3. Use your anecdotes wisely. Anecdotes are a great way for you to make your application unique. Just as every word should have a purpose, every anecdote you use should too. They should tell something about yourself and who you are in terms of values, personality, and/or preferences. However, in an essay, an anecdote should only be a third of the essay, and the other two-thirds should be focused on providing reasoning and persuasion of why the readers should pick you, using your anecdote as an example and as proof to help you back up what you say.
4. As closely as you can without going insane, pay attention to the little things. This not only includes making sure your spelling and grammar is correct, but also the format. If your application ends up being two pages and two sentences, you should eliminate those last two so that your entire paper takes up two neat little pages. You don’t want any tails hanging on at the end, printed on yet another brand new page with the rest being occupied by white space. Same with sentences--try to avoid trailing tails. Be consistent when you bold/italicize/underline and make sure you have no careless mistakes such as extra spaces between words or the absence of a period at the end of a sentence. This may seem really nit-picky, but it can really irk readers to find an easily avoidable error that "pops out" and takes away their attention from what's important--your application.
Tuesday, August 9, 2011
QOTD: Imagine you have one full day to drop all obligations (chores, work, cooking, blogging) and go anywhere you wanted regardless of money/time/travel constraints. Where would you go?
Home sweet home, finally!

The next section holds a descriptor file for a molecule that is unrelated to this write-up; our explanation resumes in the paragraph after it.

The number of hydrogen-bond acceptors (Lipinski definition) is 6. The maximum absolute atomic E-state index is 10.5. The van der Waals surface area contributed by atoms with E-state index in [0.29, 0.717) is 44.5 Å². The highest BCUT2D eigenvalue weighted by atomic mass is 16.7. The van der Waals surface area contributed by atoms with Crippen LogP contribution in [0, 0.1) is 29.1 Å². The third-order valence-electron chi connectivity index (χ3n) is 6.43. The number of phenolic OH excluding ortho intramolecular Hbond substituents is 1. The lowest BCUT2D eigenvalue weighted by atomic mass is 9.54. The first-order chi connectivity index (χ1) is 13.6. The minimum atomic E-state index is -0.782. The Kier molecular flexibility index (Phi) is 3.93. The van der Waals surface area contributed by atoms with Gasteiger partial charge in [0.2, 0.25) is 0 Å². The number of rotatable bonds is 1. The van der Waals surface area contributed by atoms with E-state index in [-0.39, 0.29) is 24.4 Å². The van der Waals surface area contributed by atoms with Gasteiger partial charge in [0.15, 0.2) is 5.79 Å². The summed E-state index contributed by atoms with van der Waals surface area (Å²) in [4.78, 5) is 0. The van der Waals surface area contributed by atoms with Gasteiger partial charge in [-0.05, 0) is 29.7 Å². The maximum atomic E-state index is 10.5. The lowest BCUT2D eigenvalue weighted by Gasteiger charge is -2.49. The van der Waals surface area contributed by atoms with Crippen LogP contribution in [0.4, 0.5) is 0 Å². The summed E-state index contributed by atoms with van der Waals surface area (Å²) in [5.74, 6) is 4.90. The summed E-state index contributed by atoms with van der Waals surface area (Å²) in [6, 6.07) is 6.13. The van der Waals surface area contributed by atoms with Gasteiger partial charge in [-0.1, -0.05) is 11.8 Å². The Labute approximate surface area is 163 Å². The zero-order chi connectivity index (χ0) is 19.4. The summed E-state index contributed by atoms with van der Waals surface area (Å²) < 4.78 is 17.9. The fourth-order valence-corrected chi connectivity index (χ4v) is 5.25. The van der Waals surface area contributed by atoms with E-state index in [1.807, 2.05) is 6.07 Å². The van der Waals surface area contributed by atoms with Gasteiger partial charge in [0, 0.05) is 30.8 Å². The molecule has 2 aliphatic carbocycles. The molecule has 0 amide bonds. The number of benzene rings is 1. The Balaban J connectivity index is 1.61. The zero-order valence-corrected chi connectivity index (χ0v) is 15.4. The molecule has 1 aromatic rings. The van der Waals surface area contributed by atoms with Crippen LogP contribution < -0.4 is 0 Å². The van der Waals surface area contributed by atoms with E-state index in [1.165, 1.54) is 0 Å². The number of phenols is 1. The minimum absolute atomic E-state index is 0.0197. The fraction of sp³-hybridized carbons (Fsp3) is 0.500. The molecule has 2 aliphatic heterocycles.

It feels absolutely AMAZING to be back home, snuggling in my own squishy bed and eating endless slices of real pizza with real cheese on top. This year's trip to China was definitely the longest we've ever had, setting a record of one month and one week! And I could definitely feel the effects of such longevity away from home.
When we stepped off the airplane and into the airport, I got almost excited when I saw Americans walking around with their luggage trolleys and speaking English. I got even more excited when I visited the ladies' room and realized, no longer did I have to use my own toilet paper--it was provided! Those were the beginning moments of what would become a renewed appreciation for the amazing country that is America. (Yeah, I know Fourth of July is over but it's never too late to celebrate your country, right?)
Though I am more than happy to be back here in the States, it goes without saying that during the next several months, I will be missing China very much and won't forget all that I learned this past July. While I do return annually, every single trip offers something new and exhilarating, whether it's a dubious dish that can't look more foreign but turns out delicious, or a glimpse at the Chinese countryside, or perhaps a beautiful garden museum filled with Chinese ancient historical tales that seems more fit to be in a fairy storybook.
If you didn't get the chance to follow my China blog posts at SHB, don't worry! I have decided to keep a portfolio of "traveling chronicles," a new project which I have begun and will add on to as I continue to travel in the future. Check back in a day or two, and you can find the portfolio (with "The China Chronicles") above as a new link on the blog!